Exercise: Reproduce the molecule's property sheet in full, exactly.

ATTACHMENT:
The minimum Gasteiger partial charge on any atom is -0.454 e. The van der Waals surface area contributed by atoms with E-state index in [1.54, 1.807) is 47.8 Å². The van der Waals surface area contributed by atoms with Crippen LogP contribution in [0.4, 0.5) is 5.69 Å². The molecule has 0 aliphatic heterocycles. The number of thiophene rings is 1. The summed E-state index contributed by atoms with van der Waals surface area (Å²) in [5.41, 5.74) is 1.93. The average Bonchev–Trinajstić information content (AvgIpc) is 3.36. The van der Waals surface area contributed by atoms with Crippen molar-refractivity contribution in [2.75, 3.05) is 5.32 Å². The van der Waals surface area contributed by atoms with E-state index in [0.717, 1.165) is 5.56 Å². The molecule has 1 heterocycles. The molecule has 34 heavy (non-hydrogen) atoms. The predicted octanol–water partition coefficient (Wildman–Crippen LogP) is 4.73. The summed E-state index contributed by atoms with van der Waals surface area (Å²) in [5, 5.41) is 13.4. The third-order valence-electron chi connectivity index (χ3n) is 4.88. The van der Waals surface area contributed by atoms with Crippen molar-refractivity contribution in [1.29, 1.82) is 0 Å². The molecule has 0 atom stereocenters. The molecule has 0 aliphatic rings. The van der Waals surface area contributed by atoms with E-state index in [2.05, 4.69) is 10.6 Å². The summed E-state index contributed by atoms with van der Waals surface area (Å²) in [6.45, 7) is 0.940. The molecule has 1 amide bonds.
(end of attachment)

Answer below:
The minimum Gasteiger partial charge on any atom is -0.454 e. The van der Waals surface area contributed by atoms with E-state index in [1.54, 1.807) is 47.8 Å². The van der Waals surface area contributed by atoms with Crippen LogP contribution in [0.4, 0.5) is 5.69 Å². The molecule has 0 aliphatic heterocycles. The number of thiophene rings is 1. The summed E-state index contributed by atoms with van der Waals surface area (Å²) in [5.41, 5.74) is 1.93. The average Bonchev–Trinajstić information content (AvgIpc) is 3.36. The van der Waals surface area contributed by atoms with Crippen molar-refractivity contribution in [2.75, 3.05) is 5.32 Å². The van der Waals surface area contributed by atoms with E-state index in [0.717, 1.165) is 5.56 Å². The molecule has 1 heterocycles. The molecule has 34 heavy (non-hydrogen) atoms. The predicted octanol–water partition coefficient (Wildman–Crippen LogP) is 4.73. The summed E-state index contributed by atoms with van der Waals surface area (Å²) in [5, 5.41) is 13.4. The third-order valence-electron chi connectivity index (χ3n) is 4.88. The van der Waals surface area contributed by atoms with Crippen molar-refractivity contribution in [1.29, 1.82) is 0 Å². The molecule has 0 atom stereocenters. The molecule has 0 aliphatic rings. The van der Waals surface area contributed by atoms with E-state index in [2.05, 4.69) is 10.6 Å². The summed E-state index contributed by atoms with van der Waals surface area (Å²) in [6.45, 7) is 0.940. The molecule has 1 amide bonds.